1999 MB SL500 (101,000 mi)
1983 Porsche 911SC (149,000 mi)
2004 Volvo V70 2.5T (205,000 mi)
2014 Tesla Model S 85 (75,000 mi)
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Old 02-25-2001, 11:30 AM
Dave Quint
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86 300 210,000

I have a 86 300E with 210,000 miles no valve job done and no major problems.
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Old 02-25-2001, 11:34 AM
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Even though this probably belongs in the Open Discussion Forum instead of cluttering up Tech Help, I can't keep myself from offering my $0.02.

Listen to Benzmac. It's all in how you take care of it.

I believe that the new MB's have even more potential longevity. The only down side to the newer ones is that IF you have some sort of freak electronics failure after warranty it will be expensive. But when you look at the overall equation, you will probably go more miles in an MB than anything else IF IT'S TAKEN CARE OF. This means that most likely you will get back your larger investment because you get more miles from the car.

Good luck,
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Old 02-25-2001, 11:58 AM
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Join Date: Dec 2000
Location: charlotte hall md.
Posts: 248
to rick jorden.I get tired of seeing Japenese cars bashed Some of them Are as near bullett proof as a car can get.As far as you comment about if you want a durable car get a european one.In most cases the european cars,especially if you factor in the english one.Where some of the sorriest cars sold here.Remember the Yougo.How about the renault.The Citroen The fiat.The alfa,on and on and on.They could not cut it over here and they are gone.My favorite car was and is the Citroen.It was an upkeep nightmare.And it rusted away right before ones eyes.I suggest we love our mercedes,without demeaning other cars.Michael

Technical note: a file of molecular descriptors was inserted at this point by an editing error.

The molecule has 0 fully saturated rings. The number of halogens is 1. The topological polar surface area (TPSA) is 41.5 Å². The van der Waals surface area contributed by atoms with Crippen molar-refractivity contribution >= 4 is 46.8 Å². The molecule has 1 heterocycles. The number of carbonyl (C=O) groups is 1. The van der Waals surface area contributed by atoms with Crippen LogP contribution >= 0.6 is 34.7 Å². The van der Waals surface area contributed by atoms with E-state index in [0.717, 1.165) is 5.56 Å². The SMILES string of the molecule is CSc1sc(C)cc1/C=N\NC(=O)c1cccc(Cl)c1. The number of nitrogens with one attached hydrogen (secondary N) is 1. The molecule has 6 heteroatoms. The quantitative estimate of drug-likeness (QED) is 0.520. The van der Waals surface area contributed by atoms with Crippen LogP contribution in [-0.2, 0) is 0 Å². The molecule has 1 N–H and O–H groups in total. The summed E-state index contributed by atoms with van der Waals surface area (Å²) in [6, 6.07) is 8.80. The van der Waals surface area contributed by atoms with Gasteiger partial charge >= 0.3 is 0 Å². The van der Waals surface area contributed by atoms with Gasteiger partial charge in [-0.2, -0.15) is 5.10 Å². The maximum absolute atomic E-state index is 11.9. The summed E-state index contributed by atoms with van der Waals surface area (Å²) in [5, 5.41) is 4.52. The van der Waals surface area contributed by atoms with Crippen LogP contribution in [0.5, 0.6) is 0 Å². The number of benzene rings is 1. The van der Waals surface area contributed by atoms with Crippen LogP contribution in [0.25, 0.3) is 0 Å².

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Old 02-25-2001, 06:53 PM
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Join Date: Nov 2000
Location: Long Island, New York
Posts: 79
Benzmac and Larry,

Both of you give excellent advice that if you want your car to last it must be maintained beyond regular oil changes. Could you please outline the ideal maintenance routine? Should the one recommended by MB in the owner's manual be followed religiously, or is an alternate schedule recommended?
2004 E320 Wagon
1989 300SE
1998 Range Rover 4.0 SE
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Old 02-26-2001, 07:43 AM
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I personnaly feel that for the most part the maintenance schedule is in your manual.

There is one caveat to that, however. There has been much debate on this forum about engine oil and filter changes. I personally believe that this is one area, where surpassing the frequency indicated in your owners manual is necessary if you wish to achieve ultra high mileage. For the typical owner who drives the car five years or 100,000 miles, the factory oil and filter frequency is more than adequate.

Have a great day,